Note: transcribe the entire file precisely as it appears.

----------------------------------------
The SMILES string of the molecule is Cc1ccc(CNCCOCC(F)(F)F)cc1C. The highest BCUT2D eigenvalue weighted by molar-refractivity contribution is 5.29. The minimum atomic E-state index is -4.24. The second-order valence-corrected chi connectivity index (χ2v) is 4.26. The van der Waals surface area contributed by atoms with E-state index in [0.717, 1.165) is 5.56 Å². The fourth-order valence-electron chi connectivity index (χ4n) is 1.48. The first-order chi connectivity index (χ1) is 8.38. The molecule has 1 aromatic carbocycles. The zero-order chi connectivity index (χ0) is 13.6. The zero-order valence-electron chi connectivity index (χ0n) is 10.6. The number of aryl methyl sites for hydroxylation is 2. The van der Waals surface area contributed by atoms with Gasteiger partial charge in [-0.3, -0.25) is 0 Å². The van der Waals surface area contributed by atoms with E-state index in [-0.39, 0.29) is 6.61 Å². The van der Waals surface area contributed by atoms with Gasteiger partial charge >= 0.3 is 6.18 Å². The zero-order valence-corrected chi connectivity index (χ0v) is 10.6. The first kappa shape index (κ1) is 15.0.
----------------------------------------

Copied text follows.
The SMILES string of the molecule is Cc1ccc(CNCCOCC(F)(F)F)cc1C. The highest BCUT2D eigenvalue weighted by molar-refractivity contribution is 5.29. The minimum atomic E-state index is -4.24. The second-order valence-corrected chi connectivity index (χ2v) is 4.26. The van der Waals surface area contributed by atoms with E-state index in [0.717, 1.165) is 5.56 Å². The fourth-order valence-electron chi connectivity index (χ4n) is 1.48. The first-order chi connectivity index (χ1) is 8.38. The molecule has 1 aromatic carbocycles. The zero-order chi connectivity index (χ0) is 13.6. The zero-order valence-electron chi connectivity index (χ0n) is 10.6. The number of aryl methyl sites for hydroxylation is 2. The van der Waals surface area contributed by atoms with Gasteiger partial charge in [-0.3, -0.25) is 0 Å². The van der Waals surface area contributed by atoms with E-state index in [-0.39, 0.29) is 6.61 Å². The van der Waals surface area contributed by atoms with Gasteiger partial charge >= 0.3 is 6.18 Å². The zero-order valence-corrected chi connectivity index (χ0v) is 10.6. The first kappa shape index (κ1) is 15.0.